Based on Acts 4:32-37, 1John1:5 – 2:2, John 20:19-31
A story is told of a man who was faithless – by that I mean that this man would not believe anything he couldn’t see with his own eyes or hadn’t experienced in his own life. One day this man, we can call him Tom, was riding his bicycle along a deserted stretch of road in the hills near his home. As Tom was rounding a curve, his bike hit a patch of loose dirt and it spun out of control, plunging off the road and down the embankment. Tom was able to fling himself off the bike and catch on to a stunted tree before he was injured too badly. There he hung, clinging to the tree, unable to go up or down and certain that no one would see him or come looking for him for quite a while. He didn’t know what to do, his life experiences hadn’t prepared him for this moment. So, he did what anyone would do in that situation…he started hollering for help.
Life often throws us a curve when we’re expecting a fastball. Who would have foreseen the events of the last 13 months and who of us was prepared for them? The unfortunate reality is that a small number of scientists did predict this type of event and they could get no one to believe them. Politicians and false prophets told us that a pandemic would never come to America and that the professionals were being melodramatic. Once the pandemic began, we had experts telling us that it would be quite bad and still many people didn’t believe them – they had never seen anything like this in their lives or the lives of their parents or grandparents. Many people had no faith in a world that they didn’t understand – in the biblical Greek, they were apistos, in English…faithless.
Our scriptures today have something to say about our faith in Jesus and our lives as Easter people. We hear about the believers in the early church and their selfless behaviors. We hear about how we need to believe and walk in the light of Jesus and put away the darkness of the world. We hear again how the Resurrected Jesus came to his friends in their fear and helped them to believe once again…even Thomas who was described as apistos…faithless. Here on this first Sunday of Eastertide, let us go to God now in prayer, thanking God for all that God has done from that first Easter to offer us a resilient faith…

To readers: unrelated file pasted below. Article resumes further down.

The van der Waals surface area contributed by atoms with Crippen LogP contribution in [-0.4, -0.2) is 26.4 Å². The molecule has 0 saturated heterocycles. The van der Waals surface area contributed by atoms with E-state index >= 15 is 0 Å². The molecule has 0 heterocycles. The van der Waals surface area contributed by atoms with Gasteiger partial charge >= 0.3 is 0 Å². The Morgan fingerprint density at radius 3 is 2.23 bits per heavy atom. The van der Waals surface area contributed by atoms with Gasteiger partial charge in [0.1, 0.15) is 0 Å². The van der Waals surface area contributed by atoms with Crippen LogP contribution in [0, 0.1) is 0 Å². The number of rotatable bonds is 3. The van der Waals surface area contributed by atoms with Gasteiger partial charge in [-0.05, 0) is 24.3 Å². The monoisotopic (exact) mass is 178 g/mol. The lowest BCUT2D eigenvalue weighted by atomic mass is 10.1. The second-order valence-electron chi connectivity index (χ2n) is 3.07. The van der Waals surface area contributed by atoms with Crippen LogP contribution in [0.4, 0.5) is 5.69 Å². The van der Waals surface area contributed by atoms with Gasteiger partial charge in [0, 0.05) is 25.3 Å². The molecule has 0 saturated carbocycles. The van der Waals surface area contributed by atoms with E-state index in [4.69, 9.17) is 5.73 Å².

The Book of Acts of the Apostles details events in the life of the early Jesus movement known as “The Way”. In our reading today we hear of the believers who “were of one heart and soul” and who shared everything they possessed. We are told that in this new movement there was no one who needed anything. All who had material wealth sold it and gave the proceeds to the leadership for distribution. We hear of Joseph who was renamed Barnabas (who would later be important in the training of Saul/Paul) selling a field and laying the money at the feet of the Apostles. We hear of a movement characterized by a unity of mind and purpose as well as great faith in what God was doing in the name of Jesus.
One of the key parts of the life and ministry of Jesus is the Resurrection. Without this miracle, none of what we say we believe makes any sense. In the letter we know as 1John the writer is teaching the audience about the importance of a faith in a God who redeems us from our sins, and not just us but the whole world. However, we must realize that we are sinners who need redemption. If we deny this fact then we lie to ourselves, others and God and we do not have God’s word within us. In other words, we are apistos – we are faithless in the way of God as shown through Jesus. When we choose to walk in the light with Jesus (the light of the world) and humbly admit our shortcomings, then we find ourselves in right relationship with one another and with God through the intervention of Jesus the Christ.